1998 Finest Series 1 (Jumbo) Baseball Review

In 1996 and 1997, Topps experimented with a multi-tiered set for their Finest product. Each card was designated as either a Bronze, Silver, or Gold card with the latter two being shortprints. In 1998, this idea was scrapped and Finest was turned into a “normal” set once again. As was the norm with Finest at the time, 1998 featured a dual-series set with Series 1 being comprised of cards 1-150 and Series 2 being comprised of cards 151-275. Some of you may remember an earlier Topps Finest Jumbo break I had. Well, the same rules apply here as they did in that earlier break: 24 6-card packs for Hobby Boxes, 12 13-card packs for HTA (Jumbo) Boxes, Low $30 range for both boxes. With that said, let’s see what we got…

Base cards: The base cards look decent, but one thing that’s always bugged me is the presence of that big mass of little chrome squiggly lines in the center. I suppose it makes for a cool effect on the card, but just what the hell is it supposed to be? To me, it looks like the players are standing in a big colony of bacteria, but whatever. Anyway, each player has a colored ribbon for a nameplate which hovers over one of five baseball symbols placed on the card: a pair of bats which form an “X,” a ball, a batting helmet, a fielding glove, or a catcher’s mask. You can’t make this stuff up folks. Anyway, I received 103 different base cards, 35 duplicates, and 1 triplicate.

No-Protector Parallel (1:1 HTA, 1:2 Hobby): Nothing says 1990’s like protective coating! For some reason, Topps decided to throw in a parallel in which the cards simply had no coating. Besides the lack of protector, there is one key difference between these parallels and regular base cards. The backs of each no-protector parallel have the chrome finish whereas the regular card backs do not. There are found one per pack for the Jumbos and in every other pack for regular Hobby. I received 12 in my box. Some notables included Todd Helton, Gary Sheffield, and Mike Sweeney. Personally, I think this is the single dumbest parallel I have ever heard of.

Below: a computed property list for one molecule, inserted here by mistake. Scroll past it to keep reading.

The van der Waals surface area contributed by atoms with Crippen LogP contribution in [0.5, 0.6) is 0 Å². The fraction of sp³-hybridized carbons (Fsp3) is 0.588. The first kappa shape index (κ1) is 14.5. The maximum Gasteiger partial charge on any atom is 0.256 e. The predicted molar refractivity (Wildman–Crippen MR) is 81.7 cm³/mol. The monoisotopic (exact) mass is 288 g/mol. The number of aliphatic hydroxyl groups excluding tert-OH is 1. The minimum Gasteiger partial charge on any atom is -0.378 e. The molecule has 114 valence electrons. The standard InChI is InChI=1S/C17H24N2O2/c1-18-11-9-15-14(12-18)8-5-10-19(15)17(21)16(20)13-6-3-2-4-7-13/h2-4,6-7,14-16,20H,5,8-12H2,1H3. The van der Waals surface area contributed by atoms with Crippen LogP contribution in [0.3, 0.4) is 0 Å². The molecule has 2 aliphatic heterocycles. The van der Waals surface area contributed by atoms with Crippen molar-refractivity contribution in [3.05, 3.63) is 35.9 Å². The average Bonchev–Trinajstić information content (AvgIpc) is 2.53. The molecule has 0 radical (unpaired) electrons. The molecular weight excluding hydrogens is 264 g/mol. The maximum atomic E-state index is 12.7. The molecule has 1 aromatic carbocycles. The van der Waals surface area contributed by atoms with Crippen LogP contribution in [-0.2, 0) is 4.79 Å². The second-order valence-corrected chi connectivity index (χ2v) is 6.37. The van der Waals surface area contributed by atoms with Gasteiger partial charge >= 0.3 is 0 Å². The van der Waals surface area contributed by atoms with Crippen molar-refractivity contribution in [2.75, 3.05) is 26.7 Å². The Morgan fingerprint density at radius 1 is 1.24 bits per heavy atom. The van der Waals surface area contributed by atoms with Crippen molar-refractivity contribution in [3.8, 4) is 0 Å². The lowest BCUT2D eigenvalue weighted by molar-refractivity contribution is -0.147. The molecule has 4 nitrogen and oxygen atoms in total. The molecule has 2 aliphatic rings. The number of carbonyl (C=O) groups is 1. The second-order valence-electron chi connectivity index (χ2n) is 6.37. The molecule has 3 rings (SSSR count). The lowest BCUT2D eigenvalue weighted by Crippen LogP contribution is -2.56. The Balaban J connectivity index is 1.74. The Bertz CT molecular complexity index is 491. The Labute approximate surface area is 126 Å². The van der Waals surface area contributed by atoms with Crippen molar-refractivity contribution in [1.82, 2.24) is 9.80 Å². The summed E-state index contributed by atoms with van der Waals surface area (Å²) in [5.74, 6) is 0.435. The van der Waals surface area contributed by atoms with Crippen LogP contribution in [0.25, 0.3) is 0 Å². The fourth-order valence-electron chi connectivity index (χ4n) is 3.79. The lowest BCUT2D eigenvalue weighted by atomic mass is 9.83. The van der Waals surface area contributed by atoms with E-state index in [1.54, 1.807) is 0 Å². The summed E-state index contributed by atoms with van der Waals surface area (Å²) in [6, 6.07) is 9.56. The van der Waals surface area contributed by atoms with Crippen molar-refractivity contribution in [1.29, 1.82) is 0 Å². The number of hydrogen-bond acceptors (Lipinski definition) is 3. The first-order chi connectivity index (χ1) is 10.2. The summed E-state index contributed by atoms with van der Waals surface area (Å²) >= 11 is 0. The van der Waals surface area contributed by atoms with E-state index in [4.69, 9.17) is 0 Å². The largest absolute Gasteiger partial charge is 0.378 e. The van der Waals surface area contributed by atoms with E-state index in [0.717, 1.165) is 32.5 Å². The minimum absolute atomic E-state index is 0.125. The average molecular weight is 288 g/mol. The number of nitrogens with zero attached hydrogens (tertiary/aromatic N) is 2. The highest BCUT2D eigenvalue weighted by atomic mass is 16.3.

Refractors (1:5 HTA, 1:12 Hobby): Just what would Topps Finest be without refractors? Unlike present-day Finest which features 395780 versions, 1998 Finest has two. The basic refractors can be found approximately two per box on average. Again, that’s on average. My box yielded not one, two, nor three, but FOUR refractors. These refractors were of Andruw Jones, Chad Curtis, Jeff Montgomery, and Troy O’Leary.

No-Protector Refractors (1:10 HTA, 1:24 Hobby): The second type of refractor found in ’98 Finest is the No-Protector Refractor parallel. Yes, it’s a parallel of a crappy parallel. These cards have a refractor finish on both sides of the card. They’re seeded approximately one per box and this time, the box was right on with the odds. My refractor was of Jeffrey Hammonds. I wasn’t terribly disappointed with this pull as he’s a local guy to me (He was born in Plainfield, NJ while I grew up in South Plainfield, NJ).

There is a bit of controversy with these “unprotected” refractors, however. Most (if not all) refractors made by Topps at that time had the word “refractor” or the letter “R” on the back of the card, indicating a true refractor. This applies for the regular refractors in this product, but not for the unprotected refractors, or at least not all of them. Despite the fact that I’ve had minimal exposure to them, every unprotected refractor I had come across had the refractor finish on both sides, but no “R” on the back. However, I have also seen unprotected cards with an “R” on the back, but with no refractor finish on either side. For further help with these “refractors,” I decided to ask the man who I (along with many) consider the king of parallels, Mr. James Nevans. Nevans is an expert in real estate and sports cards and owns more parallels than most people do cards. He has had a lot of experience dealing with the No-Protector cards and has put together TWO complete sets of them! Here is what he had to say about this issue: